Thursday, June 26, 2008

Massachusetts 2 1/2 year old of Universal Coverage Pan

Observations about progress to date.

1. At its onset, Massachusetts was a state unusually positioned for universal coverage, a liberal populace, a low rate of uninsured (552,000 of 6.4 million, 8.6%) and the highest health premiums in the land, roughly 30% above the national average.
2. Other states are unlikely to follow Massachusetts because of different demographics, e.g., California has more uninsured, 6.7 million, than the entire Massachusetts population of 6.4 million.
3. Universal coverage is more expensive than originally projected and is growing faster than anticipated because of record and growing enrollments.
4. The plan has successfully newly insured 350,000 residents, 5.5% of the state population.
5. Universal coverage requires a large and complicated bureaucracy (The Connector, rules for tracking who gets subsidies and how much, tracking who is getting enrolled, and Medicaid tracking and adjustments).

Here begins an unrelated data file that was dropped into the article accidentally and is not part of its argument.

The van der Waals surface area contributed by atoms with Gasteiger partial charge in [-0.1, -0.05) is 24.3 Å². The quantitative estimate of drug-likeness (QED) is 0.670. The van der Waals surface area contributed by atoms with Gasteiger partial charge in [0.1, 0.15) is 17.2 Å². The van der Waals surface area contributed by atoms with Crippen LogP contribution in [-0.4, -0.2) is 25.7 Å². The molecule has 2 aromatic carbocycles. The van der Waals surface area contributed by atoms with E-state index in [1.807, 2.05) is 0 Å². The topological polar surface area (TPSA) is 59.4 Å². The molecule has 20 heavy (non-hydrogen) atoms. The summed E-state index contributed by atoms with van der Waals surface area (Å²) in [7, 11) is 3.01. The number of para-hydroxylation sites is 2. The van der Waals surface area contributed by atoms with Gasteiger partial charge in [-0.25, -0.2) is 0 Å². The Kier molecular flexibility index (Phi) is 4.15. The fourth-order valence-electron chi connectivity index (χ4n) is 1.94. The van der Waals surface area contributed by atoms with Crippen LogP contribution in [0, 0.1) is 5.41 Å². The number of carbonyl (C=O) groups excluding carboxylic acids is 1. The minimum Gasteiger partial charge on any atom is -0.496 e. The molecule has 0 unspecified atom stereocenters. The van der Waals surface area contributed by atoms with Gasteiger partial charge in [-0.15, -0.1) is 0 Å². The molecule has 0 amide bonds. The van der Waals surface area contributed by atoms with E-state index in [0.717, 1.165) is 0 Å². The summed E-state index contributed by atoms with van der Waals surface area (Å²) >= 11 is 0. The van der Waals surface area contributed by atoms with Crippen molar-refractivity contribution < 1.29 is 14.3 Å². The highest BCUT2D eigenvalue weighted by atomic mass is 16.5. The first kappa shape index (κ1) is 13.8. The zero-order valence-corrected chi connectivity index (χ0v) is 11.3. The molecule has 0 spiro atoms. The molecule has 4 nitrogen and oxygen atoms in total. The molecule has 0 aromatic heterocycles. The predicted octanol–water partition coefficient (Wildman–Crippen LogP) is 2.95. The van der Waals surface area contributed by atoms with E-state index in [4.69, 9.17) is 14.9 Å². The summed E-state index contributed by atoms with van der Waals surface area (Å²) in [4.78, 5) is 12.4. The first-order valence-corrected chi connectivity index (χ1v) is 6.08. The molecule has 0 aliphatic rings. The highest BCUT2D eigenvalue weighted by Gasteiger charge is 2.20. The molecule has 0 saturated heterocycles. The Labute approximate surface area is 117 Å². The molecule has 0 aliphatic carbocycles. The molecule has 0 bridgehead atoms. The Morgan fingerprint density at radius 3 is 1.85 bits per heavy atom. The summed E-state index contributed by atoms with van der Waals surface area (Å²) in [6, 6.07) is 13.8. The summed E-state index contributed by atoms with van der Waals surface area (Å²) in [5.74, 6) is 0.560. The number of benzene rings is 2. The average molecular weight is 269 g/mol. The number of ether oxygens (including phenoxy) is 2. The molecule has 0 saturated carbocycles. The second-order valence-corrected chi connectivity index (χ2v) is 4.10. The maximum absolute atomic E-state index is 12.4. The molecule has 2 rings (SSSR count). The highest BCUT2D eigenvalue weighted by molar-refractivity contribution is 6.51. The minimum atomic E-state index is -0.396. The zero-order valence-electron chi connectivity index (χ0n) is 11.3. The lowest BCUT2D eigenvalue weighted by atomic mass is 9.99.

6. Monthly costs per subsidized member are $352.43 per member.
7. The individual mandate is enforced through state income tax returns.
8. In 2008, the maximum penalty for not having insurance was $912.
9. In 2008, for most citizens health insurance is now considered affordable.
10. Universal insurance coverage is not the same as universal access, :many citizens are having difficulty finding a primary care physician and primary care practices are overloaded.
11. Cost control is an overriding issue (according to John Kingsdale, executive director of the Commonwealth Connector, “To maintain public and financial commitment. Controlling costs is 110% of the challenge over the next several years.”)
12. he legislature is considering new cost controls, and Blue Cross Blue Shield may initiate a plan combining payments combining pay-for-per-performance and capitation.
13. The Massachusetts experiment is a work in progress, is popular among the public and its politicians, and will continue as long as the State and the federal Medicaid program is willing to pay the ever-increasing bill
14. Universal health reform takes more time and more money than expected, evening an overwhelmingly liberal state with the best intentions of all participating parties.


Robert Stein brook, M.D. “Health Care Reform in Massachusetts – Expanding Coverage, Escalating Costs,” New England Journal of Medicine, June 26, 2008.

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